House prices in the UK climbed solidly in May as a result of the certainty provided by the General Election result, experts said.
Figures published yesterday by the Office for National Statistics showed that UK house prices increased by 5.7% in the year to May 2015, up from 5.5% in the year to April. Meanwhile, statistics released by the Council for Mortgage Lenders showed that lending levels in May were up slightly on the previous month, although they were lower than a year earlier.
Adrian Gill, director of Your Move and Reeds Rains estate agents, said: “A surprise General Election result didn’t just crystallise our political future for the next five years. Unexpected certainty also reinforced and reinvigorated house price growth across the country. After a shakier start to the month – as wary buyers and sellers kept their distance – house price rises found their footing again as sales firmed up towards the end of May.”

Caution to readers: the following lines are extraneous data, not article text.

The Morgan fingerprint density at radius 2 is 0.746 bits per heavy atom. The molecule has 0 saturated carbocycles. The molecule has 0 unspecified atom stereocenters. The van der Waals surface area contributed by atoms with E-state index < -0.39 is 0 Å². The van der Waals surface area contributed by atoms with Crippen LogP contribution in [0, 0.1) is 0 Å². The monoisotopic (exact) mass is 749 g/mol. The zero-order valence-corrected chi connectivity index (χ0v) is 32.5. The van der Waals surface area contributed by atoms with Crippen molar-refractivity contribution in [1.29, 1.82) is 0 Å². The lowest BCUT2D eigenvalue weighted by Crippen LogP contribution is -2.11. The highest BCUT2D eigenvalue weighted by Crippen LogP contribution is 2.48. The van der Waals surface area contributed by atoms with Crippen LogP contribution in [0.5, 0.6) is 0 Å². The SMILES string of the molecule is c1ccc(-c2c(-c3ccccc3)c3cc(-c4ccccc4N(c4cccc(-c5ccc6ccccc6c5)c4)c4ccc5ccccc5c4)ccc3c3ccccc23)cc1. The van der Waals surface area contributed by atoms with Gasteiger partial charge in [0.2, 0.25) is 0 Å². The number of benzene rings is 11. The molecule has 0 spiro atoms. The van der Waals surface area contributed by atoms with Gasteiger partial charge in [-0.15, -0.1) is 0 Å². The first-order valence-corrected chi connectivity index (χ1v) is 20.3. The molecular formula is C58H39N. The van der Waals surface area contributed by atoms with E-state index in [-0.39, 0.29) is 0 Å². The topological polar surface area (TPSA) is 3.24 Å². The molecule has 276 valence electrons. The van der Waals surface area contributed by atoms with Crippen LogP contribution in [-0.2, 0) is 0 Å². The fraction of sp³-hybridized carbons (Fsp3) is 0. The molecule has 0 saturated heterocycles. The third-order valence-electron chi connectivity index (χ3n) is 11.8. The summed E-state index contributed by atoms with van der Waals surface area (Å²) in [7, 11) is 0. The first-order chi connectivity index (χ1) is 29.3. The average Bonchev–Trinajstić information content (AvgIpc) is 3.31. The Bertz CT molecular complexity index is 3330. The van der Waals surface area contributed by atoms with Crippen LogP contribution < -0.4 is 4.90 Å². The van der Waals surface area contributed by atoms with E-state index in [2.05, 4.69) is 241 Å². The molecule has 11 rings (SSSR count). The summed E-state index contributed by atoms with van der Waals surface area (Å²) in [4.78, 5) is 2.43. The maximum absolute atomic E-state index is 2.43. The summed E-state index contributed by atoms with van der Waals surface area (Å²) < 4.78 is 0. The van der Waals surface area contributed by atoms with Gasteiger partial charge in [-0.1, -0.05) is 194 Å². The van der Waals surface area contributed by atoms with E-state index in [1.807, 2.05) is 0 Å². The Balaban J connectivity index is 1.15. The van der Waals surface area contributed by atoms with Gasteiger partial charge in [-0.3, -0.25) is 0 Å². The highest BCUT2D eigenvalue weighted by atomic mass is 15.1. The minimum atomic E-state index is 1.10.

Gill added that the signs of a positive summer were good. “Buyers are now queuing up to secure finance, and as the supply of mortgages improves and repayments remain competitive, activity is set to get into its stride. An encouraging confidence from buyers is being cheered along en route by low interest rates and continued support from initiatives like Help to Buy.”
Brian Murphy, head of lending at Mortgage Advice Bureau, said: “House price growth has visibly slowed for the last two months: April saw the lowest rate of annual growth since late 2013, and despite picking up in May, house prices remain substantially below the 10% gains observed this time last year.
“Homeowners are still benefitting from a significant uplift in the value of their properties but there are encouraging signs that the market is returning to a more stable footing.”